intersexOn October 19 Orthodoxy in Dialogue published my “Greek Prayer for Transgender Name Change: Urging Caution,” written in response to Gregory Pappas’ article which had appeared the day before on The Pappas Post, “The Greek Orthodox Church Has a Prayer for Name Changes Following Gender Reassignment Surgery.”

Since then two theologians in Greece have reached out to me independently of each other to offer some additional clarity. They agree on the following basic outline:

  • Metropolitan Timothy (Matthaiakes) composed the prayer in the 1960s for a specific pastoral case with which he was faced.
  • The prayer first appeared in print in a euchologion published in 1978. (The 1985 edition pictured in Pappas’ and my article was the second printing.) 
  • The euchologion was published with the imprimatur of the Holy Synod of Greece.
  • There is no evidence for the use of the prayer after the initial case for which it was composed—or presumably the non-use, since the argument from silence is always tenuous at best.
  • Most significantly the prayer refers, not to gender reassignment surgery for a transgender person in the surgical stages of his or her transition, but to corrective surgery in an intersex child for whom an error in medical judgment had been made at birth.

Intersex, or less commonly intersexuality, is the proper term for the biological condition of a child born with some configuration of both male and female reproductive organs. (Intersex as a noun refers to the condition; as an adjective, to the individual born with it.) Until recently it was considered a medical emergency of the first magnitude in a newborn, one that required immediate surgical intervention to assign one gender or the other—no matter that intersex poses no threat whatever to a child’s life, health, or vital functions. The decision to operate was forced on the parents with little or no time for reflection. Sometimes they had not even a formalistic say in the matter: the gender was announced as the newborn was whisked away for “emergency surgery,” without the parents being informed of the nature of the “problem” or its “correction.” The surgeon’s selection of gender for the child depended solely on which presented the least challenge. Typically it is easier to “make” a girl than a boy.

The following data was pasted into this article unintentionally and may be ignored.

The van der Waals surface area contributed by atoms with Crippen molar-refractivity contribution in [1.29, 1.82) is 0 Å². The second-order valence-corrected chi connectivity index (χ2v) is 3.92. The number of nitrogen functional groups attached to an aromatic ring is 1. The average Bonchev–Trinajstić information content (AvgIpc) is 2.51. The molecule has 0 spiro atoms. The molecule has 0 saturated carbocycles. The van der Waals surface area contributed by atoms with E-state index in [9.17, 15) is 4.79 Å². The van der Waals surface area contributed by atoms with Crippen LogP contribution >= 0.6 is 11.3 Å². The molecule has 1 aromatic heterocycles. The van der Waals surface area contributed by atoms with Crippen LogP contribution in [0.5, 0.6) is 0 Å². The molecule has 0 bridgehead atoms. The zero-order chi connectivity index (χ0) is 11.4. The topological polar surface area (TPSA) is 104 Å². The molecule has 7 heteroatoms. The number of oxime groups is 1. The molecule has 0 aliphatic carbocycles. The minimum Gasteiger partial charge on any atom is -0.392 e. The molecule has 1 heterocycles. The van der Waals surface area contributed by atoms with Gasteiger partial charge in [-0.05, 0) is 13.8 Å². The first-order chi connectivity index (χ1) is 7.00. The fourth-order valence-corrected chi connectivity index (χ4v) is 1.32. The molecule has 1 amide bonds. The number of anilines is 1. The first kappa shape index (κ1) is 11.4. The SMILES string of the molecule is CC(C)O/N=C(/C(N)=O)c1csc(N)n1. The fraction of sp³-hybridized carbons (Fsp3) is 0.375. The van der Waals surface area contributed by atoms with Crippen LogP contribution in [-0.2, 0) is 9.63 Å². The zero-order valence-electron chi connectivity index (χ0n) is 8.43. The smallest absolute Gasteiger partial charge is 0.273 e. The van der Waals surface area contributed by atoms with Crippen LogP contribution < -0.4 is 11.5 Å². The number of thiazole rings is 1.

Sometimes intersex is not detected until later in childhood or even adulthood, when a person having abdominal x-rays for an unrelated reason is found to have internal sex organs inconsistent with his or her completely normal external organs. It can happen that a person who identifies as transgender is discovered to be intersex during gender reassignment surgery.

In the matter of intersex infants subjected to neonatal surgery, there are documented cases in which the child begins to ask—as early as three or four or five years of age—”Mommy, how come I don’t feel like a girl? I feel like a boy.” The heartbreak for the parents, the anguish, the regrets, how and when and even whether to explain to the child….

This latter nightmare seems to be the precise scenario addressed by Metropolitan Timothy with such astonishing pastoral delicacy in his unusual prayer.

Yet there are documented cases in which the surgically misgendered child grows to adulthood, attempts to live as the gender that he or she knows himself or herself to be, but finally ends his or her unbearable existence in suicide.

The larger point cannot be more stark: if we can speak of “gender ideology” at all, we must look to the normativizing ideologues who would butcher a perfectly healthy baby’s body to force it into one binarial mold or the other, thereby creating severe risks to the child’s later emotional, psychological, and spiritual well-being—and to what purpose? It is this ideology that kills people. 

Some will read the foregoing paragraphs and feel relieved that Timothy’s prayer was not intended for transgender people. Their relief will be misplaced. Christ Himself (Mt 19:12), the earliest Church (Acts 8:27), transvestite monastics and holy fools throughout the ages of the Orthodox Church—among them the beloved Russian saint, Blessed Ksenia of Petersburg (+1803)—all attest to the fact that gender is never so neat and tidy as an ideologically fundamentalist and literalist reading of Genesis would prefer to have it. 

Up to our eyeballs in the diabolical culture wars, we have lost sight of the fact that the human person constitutes no less a mystery than God; that parallel with and inseparable from our apophatic theology we have an apophatic anthropology—necessarily so because we are created in the image and recreated in the likeness of the Transcendent One, the Unapproachable One. We commit a very grave sin against human persons when we reduce them to their “non-normativity” and strip them of their innate mystery and holiness.

Metropolitan Timothy evidently looked at the real facts in the real lives of real people, and responded in the image and likeness of the Good Shepherd. His gentle voice beckons us to another way—the way of Christ.

For more information visit the Intersex Society of North America.

Giacomo Sanfilippo is a PhD student in Theological Studies at Trinity College in the University of Toronto and an editor at Orthodoxy in Dialogue. He holds an Honours BA (First Class) in Sexuality Studies from York University and an MA (First Class) in Theology from Regis College/St. Michael’s College at the University of Toronto. He is also an alumnus of the Mark S. Bonham Centre for Sexual Diversity Studies at the University of Toronto. Earlier in life he completed the course work for the MDiv at St. Vladimir’s Orthodox Theological Seminary.